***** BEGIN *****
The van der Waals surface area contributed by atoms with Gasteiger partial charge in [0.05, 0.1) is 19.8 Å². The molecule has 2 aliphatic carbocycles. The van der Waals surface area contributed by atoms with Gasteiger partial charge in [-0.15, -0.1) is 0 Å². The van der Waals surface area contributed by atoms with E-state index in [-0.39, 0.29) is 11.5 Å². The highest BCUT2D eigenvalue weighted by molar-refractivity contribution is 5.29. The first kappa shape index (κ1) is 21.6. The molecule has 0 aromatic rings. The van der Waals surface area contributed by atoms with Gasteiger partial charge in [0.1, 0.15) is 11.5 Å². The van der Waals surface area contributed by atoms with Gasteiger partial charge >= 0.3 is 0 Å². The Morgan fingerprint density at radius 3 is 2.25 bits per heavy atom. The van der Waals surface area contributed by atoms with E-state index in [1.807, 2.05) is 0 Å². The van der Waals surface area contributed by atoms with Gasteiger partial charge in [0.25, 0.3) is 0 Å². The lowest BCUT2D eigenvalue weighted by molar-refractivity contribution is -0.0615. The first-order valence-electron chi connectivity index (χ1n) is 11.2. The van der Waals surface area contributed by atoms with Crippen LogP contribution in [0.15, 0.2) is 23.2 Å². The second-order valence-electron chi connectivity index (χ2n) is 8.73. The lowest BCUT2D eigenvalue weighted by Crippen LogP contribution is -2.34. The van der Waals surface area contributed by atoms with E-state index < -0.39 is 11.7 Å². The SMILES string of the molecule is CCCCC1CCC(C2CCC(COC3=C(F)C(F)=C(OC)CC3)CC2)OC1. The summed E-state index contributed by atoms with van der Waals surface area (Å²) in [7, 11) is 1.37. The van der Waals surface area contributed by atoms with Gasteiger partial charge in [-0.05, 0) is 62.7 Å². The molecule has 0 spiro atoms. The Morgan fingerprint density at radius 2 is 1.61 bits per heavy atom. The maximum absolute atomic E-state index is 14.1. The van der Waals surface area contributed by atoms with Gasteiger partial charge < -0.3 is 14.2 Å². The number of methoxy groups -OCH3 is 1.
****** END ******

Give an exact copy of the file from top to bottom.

The van der Waals surface area contributed by atoms with Gasteiger partial charge in [0.05, 0.1) is 19.8 Å². The molecule has 2 aliphatic carbocycles. The van der Waals surface area contributed by atoms with Gasteiger partial charge in [-0.15, -0.1) is 0 Å². The van der Waals surface area contributed by atoms with E-state index in [-0.39, 0.29) is 11.5 Å². The highest BCUT2D eigenvalue weighted by molar-refractivity contribution is 5.29. The first kappa shape index (κ1) is 21.6. The molecule has 0 aromatic rings. The van der Waals surface area contributed by atoms with Gasteiger partial charge in [0.1, 0.15) is 11.5 Å². The van der Waals surface area contributed by atoms with Gasteiger partial charge >= 0.3 is 0 Å². The Morgan fingerprint density at radius 3 is 2.25 bits per heavy atom. The van der Waals surface area contributed by atoms with E-state index in [1.807, 2.05) is 0 Å². The van der Waals surface area contributed by atoms with Gasteiger partial charge in [0.25, 0.3) is 0 Å². The lowest BCUT2D eigenvalue weighted by molar-refractivity contribution is -0.0615. The first-order valence-electron chi connectivity index (χ1n) is 11.2. The van der Waals surface area contributed by atoms with Crippen LogP contribution in [0.15, 0.2) is 23.2 Å². The second-order valence-electron chi connectivity index (χ2n) is 8.73. The lowest BCUT2D eigenvalue weighted by Crippen LogP contribution is -2.34. The van der Waals surface area contributed by atoms with E-state index < -0.39 is 11.7 Å². The SMILES string of the molecule is CCCCC1CCC(C2CCC(COC3=C(F)C(F)=C(OC)CC3)CC2)OC1. The summed E-state index contributed by atoms with van der Waals surface area (Å²) in [7, 11) is 1.37. The van der Waals surface area contributed by atoms with Gasteiger partial charge in [-0.05, 0) is 62.7 Å². The molecule has 0 spiro atoms. The Morgan fingerprint density at radius 2 is 1.61 bits per heavy atom. The maximum absolute atomic E-state index is 14.1. The van der Waals surface area contributed by atoms with Gasteiger partial charge < -0.3 is 14.2 Å². The number of methoxy groups -OCH3 is 1.